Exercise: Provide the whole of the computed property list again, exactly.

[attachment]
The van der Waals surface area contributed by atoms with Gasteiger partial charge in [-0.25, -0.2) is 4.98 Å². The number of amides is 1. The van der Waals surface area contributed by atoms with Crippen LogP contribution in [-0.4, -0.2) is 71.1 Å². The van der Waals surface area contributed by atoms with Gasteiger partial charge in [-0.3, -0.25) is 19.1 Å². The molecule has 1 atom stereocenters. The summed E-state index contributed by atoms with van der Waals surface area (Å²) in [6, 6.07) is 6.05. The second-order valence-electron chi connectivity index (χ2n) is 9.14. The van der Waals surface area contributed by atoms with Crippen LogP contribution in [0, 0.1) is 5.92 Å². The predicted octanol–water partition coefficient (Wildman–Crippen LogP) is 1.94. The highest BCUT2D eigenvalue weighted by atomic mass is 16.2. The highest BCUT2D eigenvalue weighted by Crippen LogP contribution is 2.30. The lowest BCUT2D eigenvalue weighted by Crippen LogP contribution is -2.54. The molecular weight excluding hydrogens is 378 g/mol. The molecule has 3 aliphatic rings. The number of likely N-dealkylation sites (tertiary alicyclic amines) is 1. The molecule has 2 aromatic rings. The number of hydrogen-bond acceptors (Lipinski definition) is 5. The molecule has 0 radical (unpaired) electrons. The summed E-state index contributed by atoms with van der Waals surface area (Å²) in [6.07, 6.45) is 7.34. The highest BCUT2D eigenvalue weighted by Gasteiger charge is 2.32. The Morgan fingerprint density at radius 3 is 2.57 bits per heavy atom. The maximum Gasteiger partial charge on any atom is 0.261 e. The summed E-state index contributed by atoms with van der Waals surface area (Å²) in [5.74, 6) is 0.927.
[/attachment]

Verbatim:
The van der Waals surface area contributed by atoms with Gasteiger partial charge in [-0.25, -0.2) is 4.98 Å². The number of amides is 1. The van der Waals surface area contributed by atoms with Crippen LogP contribution in [-0.4, -0.2) is 71.1 Å². The van der Waals surface area contributed by atoms with Gasteiger partial charge in [-0.3, -0.25) is 19.1 Å². The molecule has 1 atom stereocenters. The summed E-state index contributed by atoms with van der Waals surface area (Å²) in [6, 6.07) is 6.05. The second-order valence-electron chi connectivity index (χ2n) is 9.14. The van der Waals surface area contributed by atoms with Crippen LogP contribution in [0, 0.1) is 5.92 Å². The predicted octanol–water partition coefficient (Wildman–Crippen LogP) is 1.94. The highest BCUT2D eigenvalue weighted by atomic mass is 16.2. The highest BCUT2D eigenvalue weighted by Crippen LogP contribution is 2.30. The lowest BCUT2D eigenvalue weighted by Crippen LogP contribution is -2.54. The molecular weight excluding hydrogens is 378 g/mol. The molecule has 3 aliphatic rings. The number of likely N-dealkylation sites (tertiary alicyclic amines) is 1. The molecule has 2 aromatic rings. The number of hydrogen-bond acceptors (Lipinski definition) is 5. The molecule has 0 radical (unpaired) electrons. The summed E-state index contributed by atoms with van der Waals surface area (Å²) in [6.07, 6.45) is 7.34. The highest BCUT2D eigenvalue weighted by Gasteiger charge is 2.32. The Morgan fingerprint density at radius 3 is 2.57 bits per heavy atom. The maximum Gasteiger partial charge on any atom is 0.261 e. The summed E-state index contributed by atoms with van der Waals surface area (Å²) in [5.74, 6) is 0.927.